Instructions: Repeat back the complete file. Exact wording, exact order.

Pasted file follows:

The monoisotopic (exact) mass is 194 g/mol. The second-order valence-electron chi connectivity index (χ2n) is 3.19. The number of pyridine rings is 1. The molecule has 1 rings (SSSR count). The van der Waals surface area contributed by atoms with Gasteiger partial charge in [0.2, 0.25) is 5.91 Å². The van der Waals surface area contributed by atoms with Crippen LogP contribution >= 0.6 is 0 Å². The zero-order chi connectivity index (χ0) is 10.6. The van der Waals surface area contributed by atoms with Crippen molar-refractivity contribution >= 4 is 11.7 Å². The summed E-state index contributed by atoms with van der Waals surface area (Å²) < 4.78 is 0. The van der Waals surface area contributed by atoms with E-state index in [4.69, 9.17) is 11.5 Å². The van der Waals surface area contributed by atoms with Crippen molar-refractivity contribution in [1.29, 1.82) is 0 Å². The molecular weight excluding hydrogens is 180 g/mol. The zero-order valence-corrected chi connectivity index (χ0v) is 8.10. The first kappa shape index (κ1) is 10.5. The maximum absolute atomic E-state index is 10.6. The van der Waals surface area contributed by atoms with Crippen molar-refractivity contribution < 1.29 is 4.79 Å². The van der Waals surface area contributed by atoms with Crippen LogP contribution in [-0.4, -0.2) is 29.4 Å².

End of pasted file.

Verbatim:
The monoisotopic (exact) mass is 194 g/mol. The second-order valence-electron chi connectivity index (χ2n) is 3.19. The number of pyridine rings is 1. The molecule has 1 rings (SSSR count). The van der Waals surface area contributed by atoms with Gasteiger partial charge in [0.2, 0.25) is 5.91 Å². The van der Waals surface area contributed by atoms with Crippen LogP contribution >= 0.6 is 0 Å². The zero-order chi connectivity index (χ0) is 10.6. The van der Waals surface area contributed by atoms with Crippen molar-refractivity contribution >= 4 is 11.7 Å². The summed E-state index contributed by atoms with van der Waals surface area (Å²) < 4.78 is 0. The van der Waals surface area contributed by atoms with E-state index in [4.69, 9.17) is 11.5 Å². The van der Waals surface area contributed by atoms with Crippen molar-refractivity contribution in [1.29, 1.82) is 0 Å². The molecular weight excluding hydrogens is 180 g/mol. The zero-order valence-corrected chi connectivity index (χ0v) is 8.10. The first kappa shape index (κ1) is 10.5. The maximum absolute atomic E-state index is 10.6. The van der Waals surface area contributed by atoms with Crippen molar-refractivity contribution < 1.29 is 4.79 Å². The van der Waals surface area contributed by atoms with Crippen LogP contribution in [-0.4, -0.2) is 29.4 Å².